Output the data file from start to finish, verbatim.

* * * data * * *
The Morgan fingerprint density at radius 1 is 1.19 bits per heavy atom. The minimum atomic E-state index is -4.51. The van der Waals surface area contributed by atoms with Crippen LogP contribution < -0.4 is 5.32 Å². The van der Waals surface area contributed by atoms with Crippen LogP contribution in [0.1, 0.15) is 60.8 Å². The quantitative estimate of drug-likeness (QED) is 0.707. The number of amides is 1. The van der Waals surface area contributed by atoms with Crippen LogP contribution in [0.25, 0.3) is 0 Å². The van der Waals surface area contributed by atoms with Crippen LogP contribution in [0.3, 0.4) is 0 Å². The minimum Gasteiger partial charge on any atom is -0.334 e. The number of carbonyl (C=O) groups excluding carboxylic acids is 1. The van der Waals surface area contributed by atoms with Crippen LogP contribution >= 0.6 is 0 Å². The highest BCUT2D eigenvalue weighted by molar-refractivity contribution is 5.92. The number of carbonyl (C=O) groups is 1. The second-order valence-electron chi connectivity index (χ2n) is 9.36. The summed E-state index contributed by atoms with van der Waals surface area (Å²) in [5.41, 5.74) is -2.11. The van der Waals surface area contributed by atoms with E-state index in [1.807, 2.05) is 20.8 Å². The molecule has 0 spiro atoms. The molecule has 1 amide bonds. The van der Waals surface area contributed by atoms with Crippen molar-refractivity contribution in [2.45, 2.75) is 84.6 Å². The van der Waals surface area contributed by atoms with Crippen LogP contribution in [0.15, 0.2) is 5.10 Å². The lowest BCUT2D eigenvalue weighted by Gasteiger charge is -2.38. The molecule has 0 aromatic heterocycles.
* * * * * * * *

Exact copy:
The Morgan fingerprint density at radius 1 is 1.19 bits per heavy atom. The minimum atomic E-state index is -4.51. The van der Waals surface area contributed by atoms with Crippen LogP contribution < -0.4 is 5.32 Å². The van der Waals surface area contributed by atoms with Crippen LogP contribution in [0.1, 0.15) is 60.8 Å². The quantitative estimate of drug-likeness (QED) is 0.707. The number of amides is 1. The van der Waals surface area contributed by atoms with Crippen LogP contribution in [0.25, 0.3) is 0 Å². The van der Waals surface area contributed by atoms with Crippen LogP contribution in [0.3, 0.4) is 0 Å². The minimum Gasteiger partial charge on any atom is -0.334 e. The number of carbonyl (C=O) groups excluding carboxylic acids is 1. The van der Waals surface area contributed by atoms with Crippen LogP contribution >= 0.6 is 0 Å². The highest BCUT2D eigenvalue weighted by molar-refractivity contribution is 5.92. The number of carbonyl (C=O) groups is 1. The second-order valence-electron chi connectivity index (χ2n) is 9.36. The summed E-state index contributed by atoms with van der Waals surface area (Å²) in [5.41, 5.74) is -2.11. The van der Waals surface area contributed by atoms with E-state index in [1.807, 2.05) is 20.8 Å². The molecule has 0 spiro atoms. The molecule has 1 amide bonds. The van der Waals surface area contributed by atoms with Crippen molar-refractivity contribution in [2.45, 2.75) is 84.6 Å². The van der Waals surface area contributed by atoms with Crippen LogP contribution in [0.15, 0.2) is 5.10 Å². The lowest BCUT2D eigenvalue weighted by Gasteiger charge is -2.38. The molecule has 0 aromatic heterocycles.